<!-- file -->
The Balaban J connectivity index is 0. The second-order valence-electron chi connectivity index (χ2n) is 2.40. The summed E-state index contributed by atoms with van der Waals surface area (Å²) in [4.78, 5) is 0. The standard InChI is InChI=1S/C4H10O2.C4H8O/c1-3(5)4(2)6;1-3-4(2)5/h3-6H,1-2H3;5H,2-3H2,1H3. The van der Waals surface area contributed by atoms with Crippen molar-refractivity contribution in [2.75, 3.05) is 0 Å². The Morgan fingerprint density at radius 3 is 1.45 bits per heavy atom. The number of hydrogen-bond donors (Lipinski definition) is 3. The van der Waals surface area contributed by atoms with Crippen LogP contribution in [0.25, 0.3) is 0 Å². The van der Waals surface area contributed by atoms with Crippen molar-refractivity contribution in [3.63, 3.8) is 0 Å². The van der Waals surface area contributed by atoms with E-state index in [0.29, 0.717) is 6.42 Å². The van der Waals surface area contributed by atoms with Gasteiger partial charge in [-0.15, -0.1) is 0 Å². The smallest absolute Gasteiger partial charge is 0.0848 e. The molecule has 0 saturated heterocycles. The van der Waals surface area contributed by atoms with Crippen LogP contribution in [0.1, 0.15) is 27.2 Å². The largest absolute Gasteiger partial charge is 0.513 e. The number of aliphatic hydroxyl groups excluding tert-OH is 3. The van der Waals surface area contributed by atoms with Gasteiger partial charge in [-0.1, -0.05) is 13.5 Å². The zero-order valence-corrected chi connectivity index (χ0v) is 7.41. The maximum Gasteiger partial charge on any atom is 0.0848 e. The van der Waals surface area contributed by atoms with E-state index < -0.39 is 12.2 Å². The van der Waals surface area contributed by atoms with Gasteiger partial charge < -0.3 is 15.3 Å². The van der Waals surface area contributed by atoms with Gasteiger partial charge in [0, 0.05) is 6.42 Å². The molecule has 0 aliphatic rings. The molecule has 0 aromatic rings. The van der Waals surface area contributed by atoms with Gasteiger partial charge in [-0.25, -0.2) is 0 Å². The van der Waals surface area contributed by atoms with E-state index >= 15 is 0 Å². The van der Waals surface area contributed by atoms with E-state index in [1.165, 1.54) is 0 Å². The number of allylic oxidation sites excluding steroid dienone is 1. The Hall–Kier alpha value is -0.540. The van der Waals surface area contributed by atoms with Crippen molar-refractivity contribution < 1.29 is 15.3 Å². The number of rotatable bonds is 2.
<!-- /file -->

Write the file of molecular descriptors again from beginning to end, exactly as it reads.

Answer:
The Balaban J connectivity index is 0. The second-order valence-electron chi connectivity index (χ2n) is 2.40. The summed E-state index contributed by atoms with van der Waals surface area (Å²) in [4.78, 5) is 0. The standard InChI is InChI=1S/C4H10O2.C4H8O/c1-3(5)4(2)6;1-3-4(2)5/h3-6H,1-2H3;5H,2-3H2,1H3. The van der Waals surface area contributed by atoms with Crippen molar-refractivity contribution in [2.75, 3.05) is 0 Å². The Morgan fingerprint density at radius 3 is 1.45 bits per heavy atom. The number of hydrogen-bond donors (Lipinski definition) is 3. The van der Waals surface area contributed by atoms with Crippen LogP contribution in [0.25, 0.3) is 0 Å². The van der Waals surface area contributed by atoms with Crippen molar-refractivity contribution in [3.63, 3.8) is 0 Å². The van der Waals surface area contributed by atoms with E-state index in [0.29, 0.717) is 6.42 Å². The van der Waals surface area contributed by atoms with Gasteiger partial charge in [-0.15, -0.1) is 0 Å². The smallest absolute Gasteiger partial charge is 0.0848 e. The molecule has 0 saturated heterocycles. The van der Waals surface area contributed by atoms with Crippen LogP contribution in [0.1, 0.15) is 27.2 Å². The largest absolute Gasteiger partial charge is 0.513 e. The number of aliphatic hydroxyl groups excluding tert-OH is 3. The van der Waals surface area contributed by atoms with Gasteiger partial charge in [-0.1, -0.05) is 13.5 Å². The zero-order valence-corrected chi connectivity index (χ0v) is 7.41. The maximum Gasteiger partial charge on any atom is 0.0848 e. The van der Waals surface area contributed by atoms with E-state index < -0.39 is 12.2 Å². The van der Waals surface area contributed by atoms with Gasteiger partial charge < -0.3 is 15.3 Å². The van der Waals surface area contributed by atoms with Gasteiger partial charge in [0, 0.05) is 6.42 Å². The molecule has 0 aliphatic rings. The molecule has 0 aromatic rings. The van der Waals surface area contributed by atoms with Gasteiger partial charge in [-0.25, -0.2) is 0 Å². The van der Waals surface area contributed by atoms with E-state index >= 15 is 0 Å². The van der Waals surface area contributed by atoms with E-state index in [1.165, 1.54) is 0 Å². The number of allylic oxidation sites excluding steroid dienone is 1. The Hall–Kier alpha value is -0.540. The van der Waals surface area contributed by atoms with Crippen molar-refractivity contribution < 1.29 is 15.3 Å². The number of rotatable bonds is 2.